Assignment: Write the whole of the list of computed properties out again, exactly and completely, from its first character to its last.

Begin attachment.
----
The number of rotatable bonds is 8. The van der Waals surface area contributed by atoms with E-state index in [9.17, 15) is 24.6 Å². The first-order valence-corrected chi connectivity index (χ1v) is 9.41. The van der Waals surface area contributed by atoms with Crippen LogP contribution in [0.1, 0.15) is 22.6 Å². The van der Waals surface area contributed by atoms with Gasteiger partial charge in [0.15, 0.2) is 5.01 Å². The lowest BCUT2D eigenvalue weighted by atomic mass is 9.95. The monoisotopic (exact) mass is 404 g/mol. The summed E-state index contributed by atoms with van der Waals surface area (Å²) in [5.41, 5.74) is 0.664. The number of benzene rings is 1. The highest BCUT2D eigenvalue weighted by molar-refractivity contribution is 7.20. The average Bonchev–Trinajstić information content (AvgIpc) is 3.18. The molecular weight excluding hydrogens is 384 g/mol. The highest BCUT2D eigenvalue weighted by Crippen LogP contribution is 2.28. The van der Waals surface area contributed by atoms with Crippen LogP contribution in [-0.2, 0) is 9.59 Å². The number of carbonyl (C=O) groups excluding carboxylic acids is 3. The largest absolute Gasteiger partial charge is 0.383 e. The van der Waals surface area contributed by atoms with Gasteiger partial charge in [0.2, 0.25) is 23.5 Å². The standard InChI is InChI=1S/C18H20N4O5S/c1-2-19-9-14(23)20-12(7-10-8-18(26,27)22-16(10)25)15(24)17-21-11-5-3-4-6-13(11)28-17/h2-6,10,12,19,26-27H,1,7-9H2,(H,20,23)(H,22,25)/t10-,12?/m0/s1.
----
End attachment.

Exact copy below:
The number of rotatable bonds is 8. The van der Waals surface area contributed by atoms with E-state index in [9.17, 15) is 24.6 Å². The first-order valence-corrected chi connectivity index (χ1v) is 9.41. The van der Waals surface area contributed by atoms with Crippen LogP contribution in [0.1, 0.15) is 22.6 Å². The van der Waals surface area contributed by atoms with Gasteiger partial charge in [0.15, 0.2) is 5.01 Å². The lowest BCUT2D eigenvalue weighted by atomic mass is 9.95. The monoisotopic (exact) mass is 404 g/mol. The summed E-state index contributed by atoms with van der Waals surface area (Å²) in [5.41, 5.74) is 0.664. The number of benzene rings is 1. The highest BCUT2D eigenvalue weighted by molar-refractivity contribution is 7.20. The average Bonchev–Trinajstić information content (AvgIpc) is 3.18. The molecular weight excluding hydrogens is 384 g/mol. The highest BCUT2D eigenvalue weighted by Crippen LogP contribution is 2.28. The van der Waals surface area contributed by atoms with Crippen LogP contribution in [-0.2, 0) is 9.59 Å². The number of carbonyl (C=O) groups excluding carboxylic acids is 3. The largest absolute Gasteiger partial charge is 0.383 e. The van der Waals surface area contributed by atoms with Gasteiger partial charge in [0.2, 0.25) is 23.5 Å². The standard InChI is InChI=1S/C18H20N4O5S/c1-2-19-9-14(23)20-12(7-10-8-18(26,27)22-16(10)25)15(24)17-21-11-5-3-4-6-13(11)28-17/h2-6,10,12,19,26-27H,1,7-9H2,(H,20,23)(H,22,25)/t10-,12?/m0/s1.